|Masters of Horror: Haeckel's Tale
||[Dec. 16th, 2006|12:03 am]
International Bon Vivant and Raconteur
Finally! An episode of Masters of Horror that's actually different! For one thing, "Haeckel's Tale", based on a story by Clive Barker and directed by John McNaughton (Henry: Portrait of a Serial Killer and Wild Things, one of the most underrated dark comedies of the '90s), is a period piece, the only episode of MoH without a contemporary setting. Even better, "Haeckel's Tale" is a honest to god Gothic, not a slashfest or monster mash like so many of the other episodes.
McNaughton, who as far as I know has never done a period piece before, does a great directing job, and some of the acting is good. John Polito as Montesquino is great. Leela Savasta as Elise, on the other hand, is like watching a wind-up doll. A wind-up doll having sex with zombies, but a wind-up doll nonetheless.
Ah, the zombies. You know, just when I thought I was finally going to see a MoH episode that didn't completely fuck itself up at the end, "Haeckel's Tale" did, and it has to do with the zombies. I feel like I've already given too much of the story away and I don't want to spoil it any further, so let's just say there's an insane plot problem when Elise's undead lovers turn into flesh-eaters for no good reason other than to move the plot along. The zombies serve a very particular purpose, but suddenly they're chomping down on characters that need to be gotten rid of so the story can end. 'Sup with that? Worse than a plot device, it felt like the zombies were made flesh-eaters because, well, because they're zombies, dagnabbit, and if we don't show 'em munching some gut we'll get more angry letters from those three raving fanboys who've sent us angry letters after every single episode.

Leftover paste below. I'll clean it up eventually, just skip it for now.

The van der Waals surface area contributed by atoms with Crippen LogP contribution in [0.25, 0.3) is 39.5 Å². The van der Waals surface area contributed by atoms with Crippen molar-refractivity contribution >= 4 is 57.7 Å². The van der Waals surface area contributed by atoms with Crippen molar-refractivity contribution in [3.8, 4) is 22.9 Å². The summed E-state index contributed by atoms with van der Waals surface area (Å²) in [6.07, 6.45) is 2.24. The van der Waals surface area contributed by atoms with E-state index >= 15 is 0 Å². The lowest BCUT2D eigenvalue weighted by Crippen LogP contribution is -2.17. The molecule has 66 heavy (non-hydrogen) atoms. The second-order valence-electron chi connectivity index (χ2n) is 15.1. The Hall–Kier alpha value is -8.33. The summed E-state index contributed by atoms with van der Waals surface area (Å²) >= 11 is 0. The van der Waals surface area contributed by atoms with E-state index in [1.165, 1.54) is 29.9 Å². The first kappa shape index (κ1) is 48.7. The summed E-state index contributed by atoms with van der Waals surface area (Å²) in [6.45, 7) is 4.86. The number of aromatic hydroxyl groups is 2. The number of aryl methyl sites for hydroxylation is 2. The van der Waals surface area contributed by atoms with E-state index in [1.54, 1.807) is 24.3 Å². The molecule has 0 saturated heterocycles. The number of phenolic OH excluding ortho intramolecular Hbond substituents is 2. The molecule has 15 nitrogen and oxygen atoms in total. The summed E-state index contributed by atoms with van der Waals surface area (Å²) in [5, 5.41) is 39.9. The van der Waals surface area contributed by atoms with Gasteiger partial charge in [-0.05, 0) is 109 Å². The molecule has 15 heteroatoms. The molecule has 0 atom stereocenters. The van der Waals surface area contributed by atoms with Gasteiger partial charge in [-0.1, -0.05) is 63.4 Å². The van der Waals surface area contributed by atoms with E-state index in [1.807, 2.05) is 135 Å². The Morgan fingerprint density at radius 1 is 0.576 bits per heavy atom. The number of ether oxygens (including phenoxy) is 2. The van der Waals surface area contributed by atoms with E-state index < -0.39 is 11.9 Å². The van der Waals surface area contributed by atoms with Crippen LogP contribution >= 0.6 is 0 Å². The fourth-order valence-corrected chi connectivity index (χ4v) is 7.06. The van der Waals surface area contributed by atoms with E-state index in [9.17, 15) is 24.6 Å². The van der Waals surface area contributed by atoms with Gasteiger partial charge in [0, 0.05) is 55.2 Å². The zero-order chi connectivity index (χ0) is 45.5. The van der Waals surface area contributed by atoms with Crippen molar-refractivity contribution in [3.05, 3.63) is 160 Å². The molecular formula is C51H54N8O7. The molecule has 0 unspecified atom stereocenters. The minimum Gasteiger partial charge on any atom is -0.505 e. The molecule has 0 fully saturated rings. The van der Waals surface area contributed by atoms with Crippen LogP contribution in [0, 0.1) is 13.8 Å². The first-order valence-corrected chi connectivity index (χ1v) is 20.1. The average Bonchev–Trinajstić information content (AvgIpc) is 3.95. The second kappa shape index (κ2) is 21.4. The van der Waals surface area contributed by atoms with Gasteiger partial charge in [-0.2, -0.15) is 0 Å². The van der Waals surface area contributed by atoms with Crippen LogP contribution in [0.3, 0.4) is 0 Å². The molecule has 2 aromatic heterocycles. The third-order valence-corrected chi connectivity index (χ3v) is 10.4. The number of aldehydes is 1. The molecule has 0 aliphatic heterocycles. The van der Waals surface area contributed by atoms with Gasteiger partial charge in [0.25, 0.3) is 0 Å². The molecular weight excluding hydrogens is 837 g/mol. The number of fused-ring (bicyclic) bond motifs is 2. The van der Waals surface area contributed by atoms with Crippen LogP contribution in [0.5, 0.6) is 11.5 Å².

I haven't read the Barker story it's based on, but I'm tempted to dump this one directly in Mick Garris' lap, since he adapted the screenplay. It also strikes me as Garris' unique brand of illogical excess.
If it weren't for that breach of its own internal logic, I'd say "Haeckel's Tale" is the best episode I've seen. As it is, I was so annoyed by the random gut-munching that it's been demoted to merely excellent.
P.S. Please, Masters of Horror, consider hiring actresses based on their abilities, not on whether they're willing to show their boobs. Nobody loves gratuitous nudity more than I do, but please keep in mind they also have lines to deliver and emotions to project. Thanks.